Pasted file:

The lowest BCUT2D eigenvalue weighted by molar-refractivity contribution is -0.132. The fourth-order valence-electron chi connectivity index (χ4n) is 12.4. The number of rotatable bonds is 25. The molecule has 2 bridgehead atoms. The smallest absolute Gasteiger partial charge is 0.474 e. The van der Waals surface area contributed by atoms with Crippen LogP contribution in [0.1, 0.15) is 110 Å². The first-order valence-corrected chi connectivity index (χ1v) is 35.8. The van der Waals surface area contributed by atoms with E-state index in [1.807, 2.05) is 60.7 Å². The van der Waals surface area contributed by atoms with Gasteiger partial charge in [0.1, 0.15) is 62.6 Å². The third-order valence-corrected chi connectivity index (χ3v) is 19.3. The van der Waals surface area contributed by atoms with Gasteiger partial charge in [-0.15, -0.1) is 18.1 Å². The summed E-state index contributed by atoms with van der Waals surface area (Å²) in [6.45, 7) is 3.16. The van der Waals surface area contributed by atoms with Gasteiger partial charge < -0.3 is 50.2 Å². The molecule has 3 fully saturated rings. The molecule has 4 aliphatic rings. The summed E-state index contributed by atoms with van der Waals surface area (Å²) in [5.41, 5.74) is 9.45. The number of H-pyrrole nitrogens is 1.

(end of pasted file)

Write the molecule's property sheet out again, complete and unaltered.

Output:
The lowest BCUT2D eigenvalue weighted by molar-refractivity contribution is -0.132. The fourth-order valence-electron chi connectivity index (χ4n) is 12.4. The number of rotatable bonds is 25. The molecule has 2 bridgehead atoms. The smallest absolute Gasteiger partial charge is 0.474 e. The van der Waals surface area contributed by atoms with Crippen LogP contribution in [0.1, 0.15) is 110 Å². The first-order valence-corrected chi connectivity index (χ1v) is 35.8. The van der Waals surface area contributed by atoms with E-state index in [1.807, 2.05) is 60.7 Å². The van der Waals surface area contributed by atoms with Gasteiger partial charge in [0.1, 0.15) is 62.6 Å². The third-order valence-corrected chi connectivity index (χ3v) is 19.3. The van der Waals surface area contributed by atoms with Gasteiger partial charge in [-0.15, -0.1) is 18.1 Å². The summed E-state index contributed by atoms with van der Waals surface area (Å²) in [6.45, 7) is 3.16. The van der Waals surface area contributed by atoms with Gasteiger partial charge < -0.3 is 50.2 Å². The molecule has 3 fully saturated rings. The molecule has 4 aliphatic rings. The summed E-state index contributed by atoms with van der Waals surface area (Å²) in [5.41, 5.74) is 9.45. The number of H-pyrrole nitrogens is 1.